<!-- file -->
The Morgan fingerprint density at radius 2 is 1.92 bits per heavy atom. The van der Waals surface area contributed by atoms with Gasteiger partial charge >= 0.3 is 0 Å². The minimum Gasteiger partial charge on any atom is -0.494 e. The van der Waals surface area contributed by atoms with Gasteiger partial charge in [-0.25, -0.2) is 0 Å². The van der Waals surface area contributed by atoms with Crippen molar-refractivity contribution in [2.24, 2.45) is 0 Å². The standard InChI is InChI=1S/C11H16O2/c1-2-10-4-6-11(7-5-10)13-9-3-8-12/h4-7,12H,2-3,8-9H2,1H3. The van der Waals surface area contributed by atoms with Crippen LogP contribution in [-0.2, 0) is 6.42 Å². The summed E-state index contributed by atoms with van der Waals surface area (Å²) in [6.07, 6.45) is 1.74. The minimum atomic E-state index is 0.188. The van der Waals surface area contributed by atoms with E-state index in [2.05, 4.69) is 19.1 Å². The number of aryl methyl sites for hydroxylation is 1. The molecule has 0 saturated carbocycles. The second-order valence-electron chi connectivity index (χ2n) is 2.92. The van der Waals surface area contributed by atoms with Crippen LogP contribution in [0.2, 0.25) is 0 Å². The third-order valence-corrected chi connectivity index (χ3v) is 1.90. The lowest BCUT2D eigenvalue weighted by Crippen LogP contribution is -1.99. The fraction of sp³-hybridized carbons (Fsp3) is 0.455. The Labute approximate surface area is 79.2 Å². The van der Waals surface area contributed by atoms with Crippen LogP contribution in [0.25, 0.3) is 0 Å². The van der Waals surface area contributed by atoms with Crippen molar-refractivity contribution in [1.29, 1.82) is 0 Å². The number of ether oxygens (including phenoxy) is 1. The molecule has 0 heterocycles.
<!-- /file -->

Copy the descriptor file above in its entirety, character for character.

The Morgan fingerprint density at radius 2 is 1.92 bits per heavy atom. The van der Waals surface area contributed by atoms with Gasteiger partial charge >= 0.3 is 0 Å². The minimum Gasteiger partial charge on any atom is -0.494 e. The van der Waals surface area contributed by atoms with Gasteiger partial charge in [-0.25, -0.2) is 0 Å². The van der Waals surface area contributed by atoms with Crippen molar-refractivity contribution in [2.24, 2.45) is 0 Å². The standard InChI is InChI=1S/C11H16O2/c1-2-10-4-6-11(7-5-10)13-9-3-8-12/h4-7,12H,2-3,8-9H2,1H3. The van der Waals surface area contributed by atoms with Crippen LogP contribution in [-0.2, 0) is 6.42 Å². The summed E-state index contributed by atoms with van der Waals surface area (Å²) in [6.07, 6.45) is 1.74. The minimum atomic E-state index is 0.188. The van der Waals surface area contributed by atoms with E-state index in [2.05, 4.69) is 19.1 Å². The number of aryl methyl sites for hydroxylation is 1. The molecule has 0 saturated carbocycles. The second-order valence-electron chi connectivity index (χ2n) is 2.92. The van der Waals surface area contributed by atoms with Crippen LogP contribution in [0.2, 0.25) is 0 Å². The third-order valence-corrected chi connectivity index (χ3v) is 1.90. The lowest BCUT2D eigenvalue weighted by Crippen LogP contribution is -1.99. The fraction of sp³-hybridized carbons (Fsp3) is 0.455. The Labute approximate surface area is 79.2 Å². The van der Waals surface area contributed by atoms with Crippen LogP contribution in [0.25, 0.3) is 0 Å². The van der Waals surface area contributed by atoms with Crippen molar-refractivity contribution in [1.29, 1.82) is 0 Å². The number of ether oxygens (including phenoxy) is 1. The molecule has 0 heterocycles.